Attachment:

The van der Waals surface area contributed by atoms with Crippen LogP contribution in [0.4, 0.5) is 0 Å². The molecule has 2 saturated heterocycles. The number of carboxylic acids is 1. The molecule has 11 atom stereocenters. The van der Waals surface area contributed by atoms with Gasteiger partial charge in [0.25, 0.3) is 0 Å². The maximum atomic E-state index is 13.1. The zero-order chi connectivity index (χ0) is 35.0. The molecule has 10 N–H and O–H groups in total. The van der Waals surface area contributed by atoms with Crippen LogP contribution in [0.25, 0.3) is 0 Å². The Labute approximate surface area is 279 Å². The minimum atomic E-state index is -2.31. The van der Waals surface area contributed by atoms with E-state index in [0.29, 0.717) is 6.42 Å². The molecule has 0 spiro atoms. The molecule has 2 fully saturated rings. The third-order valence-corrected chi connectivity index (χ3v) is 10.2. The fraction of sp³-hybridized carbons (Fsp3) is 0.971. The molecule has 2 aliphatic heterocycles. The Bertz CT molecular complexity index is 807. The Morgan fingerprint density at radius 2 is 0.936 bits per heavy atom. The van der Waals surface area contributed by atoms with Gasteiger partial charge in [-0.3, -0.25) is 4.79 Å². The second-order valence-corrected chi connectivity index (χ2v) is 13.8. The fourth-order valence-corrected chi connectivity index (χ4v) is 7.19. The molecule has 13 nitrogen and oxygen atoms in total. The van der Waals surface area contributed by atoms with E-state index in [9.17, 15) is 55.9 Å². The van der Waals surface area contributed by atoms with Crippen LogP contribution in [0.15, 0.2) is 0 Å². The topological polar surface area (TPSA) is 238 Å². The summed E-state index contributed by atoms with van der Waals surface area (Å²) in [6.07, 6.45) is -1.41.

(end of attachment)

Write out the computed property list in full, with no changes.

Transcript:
The van der Waals surface area contributed by atoms with Crippen LogP contribution in [0.4, 0.5) is 0 Å². The molecule has 2 saturated heterocycles. The number of carboxylic acids is 1. The molecule has 11 atom stereocenters. The van der Waals surface area contributed by atoms with Gasteiger partial charge in [0.25, 0.3) is 0 Å². The maximum atomic E-state index is 13.1. The zero-order chi connectivity index (χ0) is 35.0. The molecule has 10 N–H and O–H groups in total. The van der Waals surface area contributed by atoms with Crippen LogP contribution in [0.25, 0.3) is 0 Å². The Labute approximate surface area is 279 Å². The minimum atomic E-state index is -2.31. The van der Waals surface area contributed by atoms with E-state index in [0.29, 0.717) is 6.42 Å². The molecule has 0 spiro atoms. The molecule has 2 fully saturated rings. The third-order valence-corrected chi connectivity index (χ3v) is 10.2. The fraction of sp³-hybridized carbons (Fsp3) is 0.971. The molecule has 2 aliphatic heterocycles. The Bertz CT molecular complexity index is 807. The Morgan fingerprint density at radius 2 is 0.936 bits per heavy atom. The van der Waals surface area contributed by atoms with Gasteiger partial charge in [-0.3, -0.25) is 4.79 Å². The second-order valence-corrected chi connectivity index (χ2v) is 13.8. The fourth-order valence-corrected chi connectivity index (χ4v) is 7.19. The molecule has 13 nitrogen and oxygen atoms in total. The van der Waals surface area contributed by atoms with E-state index in [9.17, 15) is 55.9 Å². The van der Waals surface area contributed by atoms with Crippen LogP contribution in [0.15, 0.2) is 0 Å². The topological polar surface area (TPSA) is 238 Å². The summed E-state index contributed by atoms with van der Waals surface area (Å²) in [6.07, 6.45) is -1.41.